To reach these families, the Montelores Emergency Assistance Coalition, also known as MEAC, provides one-time assistance to working poor who have trouble balancing income and the expenses. Families submit applications that go before a board that includes representatives from the United Way, the Department of Veterans Affairs, Salvation Army Good Samaritan Center, the county probation department, Axis Health Systems, Bridge Emergency Shelter, the Housing Authority, Renew Inc. and social services.

Each week, 15 to 25 families go to MEAC for assistance. Last fiscal year from July 2012 to June 2013, the board gave $86,000 to 239 families, Willis said. There were 521 requests for assistance.

This assistance goes to expenses such as utility bills, car repairs, and rent deposits.

These payments are designed to stabilize a family in a financial emergency.

Affordable housing hard to expand

But many people who need affordable housing, such as those on social security or disability, have a low chance of being able to move into private sector housing without financial assistance, Wheeler said.

When there is low turnover, it lengthens the wait time.

Building subsidized housing can take two years or longer to complete a market study and be approved for grant funding from multiple sources. Just the preliminary work can cost $100,000 to $150,000.

The last project, Brubaker Place Apartments, was completed two years ago it was 100 percent occupied within 30 days.

Federal budget cuts have also taken a toll. The Department of Housing and Urban Development cut funding three years ago for 30 units within the Housing Choice Voucher Program.

Another solution is to break generational poverty through education which opens the door to greater opporunities.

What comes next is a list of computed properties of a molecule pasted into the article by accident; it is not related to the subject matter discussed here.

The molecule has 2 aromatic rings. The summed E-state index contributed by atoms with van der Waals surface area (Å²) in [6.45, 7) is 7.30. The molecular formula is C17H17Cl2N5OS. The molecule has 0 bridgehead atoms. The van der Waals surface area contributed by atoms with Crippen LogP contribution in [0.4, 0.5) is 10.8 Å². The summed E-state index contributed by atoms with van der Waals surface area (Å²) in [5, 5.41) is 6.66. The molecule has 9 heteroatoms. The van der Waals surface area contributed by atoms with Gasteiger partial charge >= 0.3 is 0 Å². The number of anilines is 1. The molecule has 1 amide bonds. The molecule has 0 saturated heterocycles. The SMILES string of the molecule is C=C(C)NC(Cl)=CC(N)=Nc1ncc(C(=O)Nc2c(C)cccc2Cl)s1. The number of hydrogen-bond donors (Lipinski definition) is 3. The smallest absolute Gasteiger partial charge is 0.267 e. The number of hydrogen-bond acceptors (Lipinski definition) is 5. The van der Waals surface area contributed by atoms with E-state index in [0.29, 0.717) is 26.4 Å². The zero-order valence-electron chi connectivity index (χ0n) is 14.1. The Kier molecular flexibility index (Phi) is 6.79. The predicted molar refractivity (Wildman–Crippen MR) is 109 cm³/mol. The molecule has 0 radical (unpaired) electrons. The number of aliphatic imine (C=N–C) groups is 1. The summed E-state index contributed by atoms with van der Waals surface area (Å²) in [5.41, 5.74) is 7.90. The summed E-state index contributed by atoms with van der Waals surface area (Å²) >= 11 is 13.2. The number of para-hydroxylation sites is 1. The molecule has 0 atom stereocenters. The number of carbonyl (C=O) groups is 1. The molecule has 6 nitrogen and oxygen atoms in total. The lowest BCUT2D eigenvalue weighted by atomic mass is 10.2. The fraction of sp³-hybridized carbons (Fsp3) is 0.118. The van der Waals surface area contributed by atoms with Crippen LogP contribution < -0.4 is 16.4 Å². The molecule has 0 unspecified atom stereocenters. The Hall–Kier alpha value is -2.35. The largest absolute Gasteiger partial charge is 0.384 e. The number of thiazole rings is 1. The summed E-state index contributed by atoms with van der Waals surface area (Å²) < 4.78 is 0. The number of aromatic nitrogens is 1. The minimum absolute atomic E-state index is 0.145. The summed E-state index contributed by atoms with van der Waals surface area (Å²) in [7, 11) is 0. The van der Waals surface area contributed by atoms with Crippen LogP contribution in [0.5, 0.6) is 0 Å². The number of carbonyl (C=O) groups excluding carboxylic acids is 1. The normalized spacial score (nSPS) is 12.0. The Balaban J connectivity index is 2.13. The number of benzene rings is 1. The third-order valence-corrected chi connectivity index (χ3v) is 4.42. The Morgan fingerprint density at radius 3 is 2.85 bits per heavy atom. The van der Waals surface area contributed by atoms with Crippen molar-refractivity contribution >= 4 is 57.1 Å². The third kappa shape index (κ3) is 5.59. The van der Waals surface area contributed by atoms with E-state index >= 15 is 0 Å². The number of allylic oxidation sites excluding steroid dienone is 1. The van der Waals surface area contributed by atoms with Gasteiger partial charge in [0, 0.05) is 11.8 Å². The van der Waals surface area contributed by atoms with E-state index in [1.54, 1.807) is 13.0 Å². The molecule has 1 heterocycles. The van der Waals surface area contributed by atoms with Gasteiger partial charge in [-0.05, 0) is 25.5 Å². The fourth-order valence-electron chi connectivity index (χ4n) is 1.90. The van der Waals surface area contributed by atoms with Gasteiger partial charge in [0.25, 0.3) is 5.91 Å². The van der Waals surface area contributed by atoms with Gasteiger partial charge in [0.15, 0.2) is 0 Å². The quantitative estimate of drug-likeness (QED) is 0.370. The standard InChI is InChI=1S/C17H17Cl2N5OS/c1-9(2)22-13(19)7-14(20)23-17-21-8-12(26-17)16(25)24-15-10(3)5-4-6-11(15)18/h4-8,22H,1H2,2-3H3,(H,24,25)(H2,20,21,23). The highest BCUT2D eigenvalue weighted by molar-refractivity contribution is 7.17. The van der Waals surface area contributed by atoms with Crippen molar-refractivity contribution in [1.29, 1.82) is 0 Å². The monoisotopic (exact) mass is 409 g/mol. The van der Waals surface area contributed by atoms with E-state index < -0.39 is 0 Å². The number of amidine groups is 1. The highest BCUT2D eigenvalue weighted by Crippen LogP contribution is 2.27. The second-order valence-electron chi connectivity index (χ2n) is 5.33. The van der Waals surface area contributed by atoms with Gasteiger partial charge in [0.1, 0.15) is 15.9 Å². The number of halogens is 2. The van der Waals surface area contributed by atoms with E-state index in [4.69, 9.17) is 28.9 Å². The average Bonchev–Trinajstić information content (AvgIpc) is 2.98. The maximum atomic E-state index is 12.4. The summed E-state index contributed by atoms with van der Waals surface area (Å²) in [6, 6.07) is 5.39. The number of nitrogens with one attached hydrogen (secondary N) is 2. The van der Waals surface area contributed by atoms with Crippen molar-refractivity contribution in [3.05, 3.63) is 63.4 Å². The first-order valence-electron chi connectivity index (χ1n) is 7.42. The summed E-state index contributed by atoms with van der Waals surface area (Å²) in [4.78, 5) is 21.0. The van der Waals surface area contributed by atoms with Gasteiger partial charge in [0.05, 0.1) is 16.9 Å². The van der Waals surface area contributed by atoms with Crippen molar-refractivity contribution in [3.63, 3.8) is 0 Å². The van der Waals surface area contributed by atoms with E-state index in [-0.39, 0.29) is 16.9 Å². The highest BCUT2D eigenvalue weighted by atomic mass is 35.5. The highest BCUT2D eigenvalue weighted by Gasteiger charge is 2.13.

“You want to break that cycle,” Wheeler said.

But higher income is a key factor that allows tenants to move into private housing, she said.

Additional barriers

For those who have criminal records, there are fewer options. The Housing Authority runs background and credit checks on all potential tenants. Management must deny applicates if they have committed serious crimes.

Dale Wiley was denied housing because he went to prison twice for drug charges in Utah. He has been clean for a year and wanted to make a change in his life.

“What’s the point of coming to Colorado to make a new start,” he said.

Wiley and his wife, Millie Wiley, live on disability checks, and she must have oxygen for her asthma. She also lives with epilepsy and sugar diabetes.

Wiley sold his truck and generator to keep them off the street. But now they live in a 1975 motorhome.

Millie remains optimistic.

“I tell my husband, Keep praying – a miracle is around the corner,” she said.


The directors of the Housing Authority and the Piñon Project are attending a training program to learn about providing preventative and supportive housing. This housing would attach services to the housing because sometimes the chronically homeless have trouble maintaining stable lives, Wheeler said.

“Oftentimes, they are not ready for housing, they don’t know how to handle the responsibility of housing,” she said.

The housing authority would also like to build new senior housing in the area, she said.

But none of the preliminary work has been completed.